Dry powder for inhalation

An obvious advantage of spray drying over milling to produce dry powder for inhalation lies in its unique feature of particle engineering. Distinct from other formulations, for dry aerosol formulation, the particle characteristics are extremely important, which determine the lung deposition efficiency of the dry aerosols, thus their therapeutic efficacies. Even though technologies like supercritical fluid technology, spray freeze drying, crystal engineering, electrospray etc are emerging for particle design with different functionalities, spray drying is still regarded as the most adopted method in the pharmaceutical industry to produce dry aerosol formulations besides the milling process. Nevertheless, in terms of pulmonary delivery of biopharmaceuticals, spray drying may be more attractive than milling. In fact, the first inhalable insulin product, Exubera® for Type 1 and 2 Diabetes was produced by spray drying17.

When spray drying of biopharmaceuticals, cryo- or lyo-protectants such as disaccharides is often employed to not only protect the liable compounds from degradation during the process but also to render them desired particle properties. Most of the research has been focused on the effect of the disaccharides on the stability of the biopharmaceuticals. Less work has been done on investigating the effect of biopharmaceuticals on solid state of disaccharides, which influences physical stability of dry particles. Our recent research has clearly demonstrated that the polymorphic form of spray drying mannitol can be changed upon proteins and different drying rate. Further particle dependence of polymorphism in spray dried mannitol was also observed when a model protein lysozyme was added in the formulation18.

Aseptic production with spray drying

Aseptic spray drying production is required for producing dry aerosol formulations, injectable depot formulations and also biopharmaceutical formulations. Biopharmaceuticals, like protein and peptide drugs, have become more and more important classes of therapeutic agents in the pharmaceutical industry19. They are often kept in a solid form due to stability concern. Currently, lyophilisation is the most commonly used method to produce dry protein products. But it is time-consuming and a high energy consuming technique. In contrast, aseptic spray drying production, which is more economical in terms of installation and operation compared with lyophilisation, may be an alternative to producing dry protein product20. After all, spray drying is also superior to lyophilisation with respect to engineering particle property and facilitating subsequent processing. It should be mentioned that the only process difference of aseptic spray drying from non-aseptic spray drying is the requirements for sterilisation. However, different equipments are required20.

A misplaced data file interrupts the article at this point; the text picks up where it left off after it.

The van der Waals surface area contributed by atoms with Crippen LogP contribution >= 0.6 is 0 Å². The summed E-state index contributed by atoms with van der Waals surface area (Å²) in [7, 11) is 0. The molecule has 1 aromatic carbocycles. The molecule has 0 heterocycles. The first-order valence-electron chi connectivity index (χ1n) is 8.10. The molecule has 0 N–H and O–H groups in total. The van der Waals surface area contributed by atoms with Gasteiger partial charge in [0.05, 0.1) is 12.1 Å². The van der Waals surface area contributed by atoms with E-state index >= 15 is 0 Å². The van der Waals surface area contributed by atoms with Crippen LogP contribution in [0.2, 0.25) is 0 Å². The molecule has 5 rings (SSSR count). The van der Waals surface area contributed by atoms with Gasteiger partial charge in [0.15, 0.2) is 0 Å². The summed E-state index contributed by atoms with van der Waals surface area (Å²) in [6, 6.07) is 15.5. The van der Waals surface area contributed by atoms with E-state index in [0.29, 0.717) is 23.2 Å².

Other applications of spray drying in pharmaceutical research

Besides the aforementioned pharmaceutical applications, spray drying has also been attempted to design many other pharmaceutical formulations. For example, liposomal formulations21, lipid based self-emulsifying drug delivery systems22, dispersions of porous and non-porous silica23,24, solid-in-oil dispersion25, pre-prepared nanoparticle suspension and dry extracts of active raw materials from plants have also been treated using spray drying for various purposes like inhalation, controlled release, stabilisation, targeting drug delivery. In short, pharmaceutical scientists are continuously exploring to expand the pharmaceutical application of spray drying.

Perspectives of spray drying pharmaceuticals